Do you own real estate and you want to grow your wealth? To make that happen, we need to limit the amount of taxes you pay. The more taxes you pay, the smaller your margins, and the slower you're able to create long-term wealth. Here we will breakdown some ideas and tips on how to structure your operation to ensure you're tax efficient on your real estate investments...
As we work through our latest purchase, a $3 million development in beautiful Bogota, Colombia, we are doing some tax planning and preparation for the coming years. This is a critical exercise as the moretaxes your pay, the smaller your margins, and the slower you’re able able to create long-term wealth.
Today we’ll map out some of those optimization strategies and someways you can limit your tax exposure to pay little to no taxes on you real estate investments.
A few quick points on this article:
- We are going to break this down into 2 types of people, a typical homeowner and kind of a person who owns a rental property.
- This post will be more focused on the US-based investors, but we will be doing some videos for investors across other markets soon as well…
Ways normal homeowners can lower their tax rate
One of the main things you can do is the homestead exemption. If you're not doing this, you MUST correct that and get it in place immediately! Almost every single state in the US has an exemption where you pay significantly lower taxes if a piece of real estate is your primary residence. While this does not apply to other properties if you own vacation house or have a rental property, it’s an amazing exemption for a normal owner.
Second, writing off any loan interest. If you have a loan from the bank for your home, you can be writing off all of that interest.
The third thing — this only applies if you actually have a business, but you can take a portion of your house and write off the space you utilize as your office. For example, if I have a 300 square foot office, I can write off 10% of my real estate price.
Lastly is capital gains on the eventual sale of your home. Let's say that you buy a house for a $250,000 and 10 years later you sell it for a $500,000. In the US, if it's your primary residence, you don't pay taxes on the first $250,000 of gains for an individual or $500,000 of gains if you're married. That really is huge!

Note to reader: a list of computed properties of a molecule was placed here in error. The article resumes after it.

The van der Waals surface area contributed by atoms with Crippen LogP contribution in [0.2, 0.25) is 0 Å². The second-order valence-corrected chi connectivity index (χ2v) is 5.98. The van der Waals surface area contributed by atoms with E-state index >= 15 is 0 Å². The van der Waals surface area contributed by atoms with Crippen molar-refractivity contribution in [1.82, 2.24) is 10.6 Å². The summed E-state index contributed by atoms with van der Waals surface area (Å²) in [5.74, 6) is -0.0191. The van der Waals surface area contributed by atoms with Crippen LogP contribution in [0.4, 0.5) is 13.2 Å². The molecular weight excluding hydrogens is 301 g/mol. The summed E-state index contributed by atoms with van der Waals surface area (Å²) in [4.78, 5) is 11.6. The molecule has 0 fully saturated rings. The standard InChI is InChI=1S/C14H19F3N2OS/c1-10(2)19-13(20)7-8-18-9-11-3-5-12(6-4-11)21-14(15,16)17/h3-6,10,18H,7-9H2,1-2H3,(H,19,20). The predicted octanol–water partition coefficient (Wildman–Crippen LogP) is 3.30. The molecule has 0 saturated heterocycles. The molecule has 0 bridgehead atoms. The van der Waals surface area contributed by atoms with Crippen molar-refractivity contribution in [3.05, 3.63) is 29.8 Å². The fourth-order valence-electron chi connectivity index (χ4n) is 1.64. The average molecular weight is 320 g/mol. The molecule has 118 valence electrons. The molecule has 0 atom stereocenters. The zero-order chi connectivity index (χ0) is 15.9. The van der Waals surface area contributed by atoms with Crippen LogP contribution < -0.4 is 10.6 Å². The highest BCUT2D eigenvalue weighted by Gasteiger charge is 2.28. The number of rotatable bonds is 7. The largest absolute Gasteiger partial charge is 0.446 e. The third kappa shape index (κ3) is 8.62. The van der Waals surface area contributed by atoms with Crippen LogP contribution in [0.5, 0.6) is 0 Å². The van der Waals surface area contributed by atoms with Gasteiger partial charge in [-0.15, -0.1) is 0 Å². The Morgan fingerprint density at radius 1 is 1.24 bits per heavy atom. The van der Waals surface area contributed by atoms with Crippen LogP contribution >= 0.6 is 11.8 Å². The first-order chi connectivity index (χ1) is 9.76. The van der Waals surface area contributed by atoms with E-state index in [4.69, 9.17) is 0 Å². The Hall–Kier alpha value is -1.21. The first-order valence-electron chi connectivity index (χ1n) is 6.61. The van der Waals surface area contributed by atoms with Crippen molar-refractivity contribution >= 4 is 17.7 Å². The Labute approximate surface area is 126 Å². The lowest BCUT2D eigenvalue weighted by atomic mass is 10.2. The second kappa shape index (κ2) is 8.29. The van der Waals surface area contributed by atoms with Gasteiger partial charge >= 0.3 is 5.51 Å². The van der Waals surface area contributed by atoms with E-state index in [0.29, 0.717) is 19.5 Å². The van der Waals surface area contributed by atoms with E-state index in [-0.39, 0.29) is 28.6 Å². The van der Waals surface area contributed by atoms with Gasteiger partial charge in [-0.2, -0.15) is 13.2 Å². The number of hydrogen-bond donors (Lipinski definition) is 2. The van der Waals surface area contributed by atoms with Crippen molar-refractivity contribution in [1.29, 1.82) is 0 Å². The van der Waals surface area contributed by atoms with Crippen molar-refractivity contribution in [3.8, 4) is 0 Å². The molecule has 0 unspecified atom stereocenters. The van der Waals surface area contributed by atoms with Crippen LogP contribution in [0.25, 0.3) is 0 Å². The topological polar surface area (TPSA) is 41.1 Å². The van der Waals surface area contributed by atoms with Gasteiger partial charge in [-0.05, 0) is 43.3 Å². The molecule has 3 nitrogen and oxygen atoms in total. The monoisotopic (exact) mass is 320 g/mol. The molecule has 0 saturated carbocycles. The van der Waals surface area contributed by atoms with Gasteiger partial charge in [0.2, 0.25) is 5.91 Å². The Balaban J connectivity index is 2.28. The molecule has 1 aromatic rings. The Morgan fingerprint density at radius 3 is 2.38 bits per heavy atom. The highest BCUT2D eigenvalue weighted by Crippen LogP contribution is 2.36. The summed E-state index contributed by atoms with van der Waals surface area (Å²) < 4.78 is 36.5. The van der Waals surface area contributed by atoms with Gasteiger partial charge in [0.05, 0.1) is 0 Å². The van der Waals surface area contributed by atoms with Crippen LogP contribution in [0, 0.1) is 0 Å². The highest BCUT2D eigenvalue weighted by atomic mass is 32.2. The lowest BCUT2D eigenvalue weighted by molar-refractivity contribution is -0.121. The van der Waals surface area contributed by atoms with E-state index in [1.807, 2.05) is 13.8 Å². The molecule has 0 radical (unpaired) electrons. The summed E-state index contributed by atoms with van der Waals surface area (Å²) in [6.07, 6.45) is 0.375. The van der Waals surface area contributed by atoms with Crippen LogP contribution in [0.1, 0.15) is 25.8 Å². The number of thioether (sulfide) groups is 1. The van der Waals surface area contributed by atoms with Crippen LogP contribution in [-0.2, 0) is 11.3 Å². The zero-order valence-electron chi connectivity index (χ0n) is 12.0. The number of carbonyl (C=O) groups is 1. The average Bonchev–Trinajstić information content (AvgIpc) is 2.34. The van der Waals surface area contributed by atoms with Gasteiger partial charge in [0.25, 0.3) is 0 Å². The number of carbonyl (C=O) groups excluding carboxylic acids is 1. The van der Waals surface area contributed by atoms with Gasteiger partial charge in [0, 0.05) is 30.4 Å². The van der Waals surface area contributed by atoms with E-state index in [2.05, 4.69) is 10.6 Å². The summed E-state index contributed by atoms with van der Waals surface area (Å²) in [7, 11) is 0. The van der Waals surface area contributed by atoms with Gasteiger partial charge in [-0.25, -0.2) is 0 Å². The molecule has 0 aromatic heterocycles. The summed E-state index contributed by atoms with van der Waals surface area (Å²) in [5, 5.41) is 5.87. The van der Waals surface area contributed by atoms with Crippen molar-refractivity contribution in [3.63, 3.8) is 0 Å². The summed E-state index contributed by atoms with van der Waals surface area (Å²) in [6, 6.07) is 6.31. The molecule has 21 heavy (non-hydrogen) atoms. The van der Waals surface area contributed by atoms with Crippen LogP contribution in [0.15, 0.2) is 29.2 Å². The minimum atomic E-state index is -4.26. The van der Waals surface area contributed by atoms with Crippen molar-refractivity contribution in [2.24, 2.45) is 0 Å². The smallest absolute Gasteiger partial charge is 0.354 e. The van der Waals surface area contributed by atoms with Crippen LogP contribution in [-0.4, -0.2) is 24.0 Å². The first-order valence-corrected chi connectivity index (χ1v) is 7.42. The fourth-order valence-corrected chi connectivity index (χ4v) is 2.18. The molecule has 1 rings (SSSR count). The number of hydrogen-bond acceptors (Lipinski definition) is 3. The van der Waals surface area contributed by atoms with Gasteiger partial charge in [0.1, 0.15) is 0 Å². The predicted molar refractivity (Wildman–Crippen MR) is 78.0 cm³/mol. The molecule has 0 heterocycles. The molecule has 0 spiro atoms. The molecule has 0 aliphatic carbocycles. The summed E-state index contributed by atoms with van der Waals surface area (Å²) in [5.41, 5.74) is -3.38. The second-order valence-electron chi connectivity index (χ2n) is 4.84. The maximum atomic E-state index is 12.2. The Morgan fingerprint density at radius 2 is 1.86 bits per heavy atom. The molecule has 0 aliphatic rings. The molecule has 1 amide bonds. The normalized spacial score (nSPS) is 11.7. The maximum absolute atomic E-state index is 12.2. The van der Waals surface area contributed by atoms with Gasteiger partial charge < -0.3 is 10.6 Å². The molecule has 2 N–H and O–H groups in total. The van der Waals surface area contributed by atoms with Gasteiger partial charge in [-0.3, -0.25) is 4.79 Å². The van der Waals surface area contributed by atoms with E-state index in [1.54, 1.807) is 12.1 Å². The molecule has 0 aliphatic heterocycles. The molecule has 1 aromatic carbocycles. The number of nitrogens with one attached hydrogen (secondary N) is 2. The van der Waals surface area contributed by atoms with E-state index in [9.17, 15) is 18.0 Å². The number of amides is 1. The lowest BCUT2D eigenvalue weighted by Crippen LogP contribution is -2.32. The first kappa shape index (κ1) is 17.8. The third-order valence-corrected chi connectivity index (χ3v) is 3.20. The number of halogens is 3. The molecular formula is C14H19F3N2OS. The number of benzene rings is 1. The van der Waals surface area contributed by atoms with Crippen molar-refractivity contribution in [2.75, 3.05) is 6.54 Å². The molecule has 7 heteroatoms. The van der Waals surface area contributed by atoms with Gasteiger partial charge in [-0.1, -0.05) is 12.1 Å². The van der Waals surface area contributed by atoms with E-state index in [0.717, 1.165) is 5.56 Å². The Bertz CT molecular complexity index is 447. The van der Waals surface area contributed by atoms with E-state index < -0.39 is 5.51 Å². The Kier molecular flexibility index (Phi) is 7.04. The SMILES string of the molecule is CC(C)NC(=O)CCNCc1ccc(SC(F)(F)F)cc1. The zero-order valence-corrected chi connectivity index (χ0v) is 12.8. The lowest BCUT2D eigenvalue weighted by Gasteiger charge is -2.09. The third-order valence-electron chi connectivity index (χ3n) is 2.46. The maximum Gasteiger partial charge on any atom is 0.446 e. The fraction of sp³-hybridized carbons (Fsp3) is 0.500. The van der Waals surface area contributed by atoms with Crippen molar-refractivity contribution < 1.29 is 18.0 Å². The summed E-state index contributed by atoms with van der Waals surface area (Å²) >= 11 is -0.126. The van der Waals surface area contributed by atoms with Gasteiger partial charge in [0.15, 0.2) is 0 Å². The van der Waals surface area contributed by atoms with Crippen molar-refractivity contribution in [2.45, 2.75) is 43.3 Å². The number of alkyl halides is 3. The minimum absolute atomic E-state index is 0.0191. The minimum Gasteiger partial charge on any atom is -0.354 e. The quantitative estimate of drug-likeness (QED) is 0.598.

...those are some of the main write-offs for homeowners. There's not a ton, but there's quite a bit. You can usually get your homeowner pretty low unless you're in a very high tax state like New York or California. We'll have some more tips about that in future posts...
Ways property investors can lower their tax rate
Rental properties have way more write-offs than a personal home, because it's essentially like running a business. With that, there are lots of expenses involved that can be written off, similar to a business.
When you own a rental property, whether it's Airbnb or it's long-term rentals, you can write off the following:
- Depreciation. When you own a building — not a piece of land — the value of the building goes down over time. Each year you can be writing off a portion of that depreciation. The amount to very sizable sums that you'd be writing off. If you're like most of my viewers, you have a high tax rate and can be lowering your tax rate dramatically through depreciation.
Many folks will be at least somewhat leveraged. You may have substantial loans, and you can be writing off all of that loan interest.
Any improvements that you're making on your buildings and the associated costs can be written off. If you're upgrading washer machines, changing out the roof, hiring a handyman, etc. All of that is a write off. Something to consider if you're thinking about maybe doing repairs yourself... if you get somebody else to do it, you can write off their expense and keep your time to allocate elsewhere.